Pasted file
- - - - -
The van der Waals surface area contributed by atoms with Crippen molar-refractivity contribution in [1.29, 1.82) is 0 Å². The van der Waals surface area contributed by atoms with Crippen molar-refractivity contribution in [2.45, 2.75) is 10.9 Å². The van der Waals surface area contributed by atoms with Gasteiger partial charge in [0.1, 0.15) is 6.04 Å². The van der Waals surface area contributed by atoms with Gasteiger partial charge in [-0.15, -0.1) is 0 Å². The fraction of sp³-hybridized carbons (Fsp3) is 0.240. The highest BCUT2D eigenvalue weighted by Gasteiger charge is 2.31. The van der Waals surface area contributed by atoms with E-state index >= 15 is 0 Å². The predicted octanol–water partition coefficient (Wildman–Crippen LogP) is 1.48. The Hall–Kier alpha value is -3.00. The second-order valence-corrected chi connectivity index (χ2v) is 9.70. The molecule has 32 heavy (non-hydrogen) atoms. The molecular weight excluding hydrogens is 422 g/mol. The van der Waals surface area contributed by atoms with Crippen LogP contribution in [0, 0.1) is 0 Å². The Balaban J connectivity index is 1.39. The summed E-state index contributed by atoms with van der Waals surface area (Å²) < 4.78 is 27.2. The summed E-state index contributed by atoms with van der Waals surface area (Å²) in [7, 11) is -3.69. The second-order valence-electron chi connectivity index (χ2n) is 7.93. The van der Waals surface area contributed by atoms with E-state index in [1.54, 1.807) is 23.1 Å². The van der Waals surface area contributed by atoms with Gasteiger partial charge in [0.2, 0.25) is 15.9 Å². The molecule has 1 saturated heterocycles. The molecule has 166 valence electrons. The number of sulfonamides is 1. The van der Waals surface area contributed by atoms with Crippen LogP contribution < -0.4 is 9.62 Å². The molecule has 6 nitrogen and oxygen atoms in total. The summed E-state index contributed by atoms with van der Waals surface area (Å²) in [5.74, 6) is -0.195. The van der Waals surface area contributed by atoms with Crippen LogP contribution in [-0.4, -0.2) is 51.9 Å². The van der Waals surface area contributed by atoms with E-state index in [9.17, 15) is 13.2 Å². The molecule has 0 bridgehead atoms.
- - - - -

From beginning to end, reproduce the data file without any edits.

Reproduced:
The van der Waals surface area contributed by atoms with Crippen molar-refractivity contribution in [1.29, 1.82) is 0 Å². The van der Waals surface area contributed by atoms with Crippen molar-refractivity contribution in [2.45, 2.75) is 10.9 Å². The van der Waals surface area contributed by atoms with Gasteiger partial charge in [0.1, 0.15) is 6.04 Å². The van der Waals surface area contributed by atoms with Gasteiger partial charge in [-0.15, -0.1) is 0 Å². The fraction of sp³-hybridized carbons (Fsp3) is 0.240. The highest BCUT2D eigenvalue weighted by Gasteiger charge is 2.31. The van der Waals surface area contributed by atoms with E-state index >= 15 is 0 Å². The predicted octanol–water partition coefficient (Wildman–Crippen LogP) is 1.48. The Hall–Kier alpha value is -3.00. The second-order valence-corrected chi connectivity index (χ2v) is 9.70. The molecule has 32 heavy (non-hydrogen) atoms. The molecular weight excluding hydrogens is 422 g/mol. The van der Waals surface area contributed by atoms with Crippen LogP contribution in [0, 0.1) is 0 Å². The Balaban J connectivity index is 1.39. The summed E-state index contributed by atoms with van der Waals surface area (Å²) < 4.78 is 27.2. The summed E-state index contributed by atoms with van der Waals surface area (Å²) in [7, 11) is -3.69. The second-order valence-electron chi connectivity index (χ2n) is 7.93. The van der Waals surface area contributed by atoms with E-state index in [1.54, 1.807) is 23.1 Å². The van der Waals surface area contributed by atoms with Gasteiger partial charge in [0.2, 0.25) is 15.9 Å². The molecule has 1 saturated heterocycles. The molecule has 166 valence electrons. The number of sulfonamides is 1. The van der Waals surface area contributed by atoms with Crippen LogP contribution < -0.4 is 9.62 Å². The molecule has 6 nitrogen and oxygen atoms in total. The summed E-state index contributed by atoms with van der Waals surface area (Å²) in [5.74, 6) is -0.195. The van der Waals surface area contributed by atoms with Crippen LogP contribution in [-0.4, -0.2) is 51.9 Å². The van der Waals surface area contributed by atoms with E-state index in [9.17, 15) is 13.2 Å². The molecule has 0 bridgehead atoms.